from the truth. Research proves the close relationship between organisational success and talented people who are hand picked for their competence and potential.
In the parable we are told that the master was going away, presumably on business. Bearing in mind travel was not as easy as it is in the 21st Century, he would be away for an extended period of time. However , this was not an issue for him. He had employed talented people and therefore his business still thrived even though he was away. Talented employees allow business owners to concentrate on other important aspects of running the business. Finding talented people only just gets the business owner into the game. Staying the course and winning the game each and every time requires more from the owner. Allocating and delegating according to the abilities of each employee presupposes that the business owner knows the capabilities of everyone one of his employees.
On the master's return the parable offers more insights into employer/employee relations. We learn that the master's return on investment was only by two servants and not by the third one. The exchange between the nonperforming servant and the master gives us valuable insights into the type of conditions that are not conducive to nurturing talent.
The autocratic style of the master prevented the one servant from being proactive, as he knew his master was a hard man. This indicates that the master had a deficit of at least 33.3% of potential earnings by not getting anything from this servant and would continue losing this and possibly much more, all because of his style. Talented employees thrive in assertive workplaces, which are prepared to listen and process reason and cause of why performance has or has not happened. The parable does also indicate the types of conditions, which are prerequisites for talent to grow. There is no better way of nurturing talent than to heap praise where it is due in equal measure. This praise has to be immediate so that it can have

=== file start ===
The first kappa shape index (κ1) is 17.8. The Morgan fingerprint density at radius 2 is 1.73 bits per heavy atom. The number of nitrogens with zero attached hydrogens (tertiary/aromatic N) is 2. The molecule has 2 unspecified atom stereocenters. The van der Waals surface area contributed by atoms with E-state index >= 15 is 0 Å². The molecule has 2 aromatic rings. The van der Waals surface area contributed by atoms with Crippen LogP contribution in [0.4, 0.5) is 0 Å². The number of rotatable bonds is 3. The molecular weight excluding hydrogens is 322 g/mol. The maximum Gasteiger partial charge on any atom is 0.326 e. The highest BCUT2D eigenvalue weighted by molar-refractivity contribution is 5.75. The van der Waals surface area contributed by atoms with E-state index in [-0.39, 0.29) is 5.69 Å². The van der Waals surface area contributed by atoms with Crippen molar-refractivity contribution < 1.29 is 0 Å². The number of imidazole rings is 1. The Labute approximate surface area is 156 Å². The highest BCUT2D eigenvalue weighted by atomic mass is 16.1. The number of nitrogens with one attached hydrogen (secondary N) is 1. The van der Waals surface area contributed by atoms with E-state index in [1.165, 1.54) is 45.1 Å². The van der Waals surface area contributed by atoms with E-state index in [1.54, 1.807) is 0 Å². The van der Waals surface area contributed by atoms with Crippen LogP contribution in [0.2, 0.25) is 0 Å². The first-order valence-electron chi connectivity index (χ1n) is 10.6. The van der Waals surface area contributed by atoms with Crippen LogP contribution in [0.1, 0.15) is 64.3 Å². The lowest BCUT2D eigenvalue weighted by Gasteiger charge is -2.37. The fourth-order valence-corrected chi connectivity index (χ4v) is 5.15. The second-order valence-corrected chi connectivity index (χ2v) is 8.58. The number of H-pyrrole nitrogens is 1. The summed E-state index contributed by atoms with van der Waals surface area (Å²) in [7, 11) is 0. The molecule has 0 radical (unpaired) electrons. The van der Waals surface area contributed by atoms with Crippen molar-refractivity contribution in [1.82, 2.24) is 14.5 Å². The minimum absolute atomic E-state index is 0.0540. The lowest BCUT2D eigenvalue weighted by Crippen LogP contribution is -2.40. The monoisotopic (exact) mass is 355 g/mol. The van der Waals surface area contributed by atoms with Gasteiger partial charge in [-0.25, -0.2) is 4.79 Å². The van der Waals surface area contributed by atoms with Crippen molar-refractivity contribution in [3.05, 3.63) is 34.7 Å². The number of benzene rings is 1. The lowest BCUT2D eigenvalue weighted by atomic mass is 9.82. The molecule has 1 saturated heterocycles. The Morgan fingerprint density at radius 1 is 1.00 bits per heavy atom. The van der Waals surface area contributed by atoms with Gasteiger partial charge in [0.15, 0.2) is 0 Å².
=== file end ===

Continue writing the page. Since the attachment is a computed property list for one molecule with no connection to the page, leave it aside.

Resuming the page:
the desired effect. It should not wait either for the formal sitting of a performance review and must be in equal measure to the performance.
The master was praiseworthy to the first two servants and had only good things to say and ven rewarded their performance by giving them more. Reward and recognition does not have to be monetary, as most businesses and people have come to think. The master recognised performance both in word and
deed. We know this because the aster even said, 'Well-done, good and faithful servant'. A simple act of acknowledging good performance goes a long way in reinforcing great performance. In this highly competitive labour market and in the environment where people have more choice in terms of earning a
living, it makes it critical for long term survival of the business to find and keep talented individuals. n
This article is an edited version of one which first appeared in Businesswise Publication 2013
Musa Makhunga, Managing Director
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Musa Makhunga, Managing Director,
HR Matters (Pty) Ltd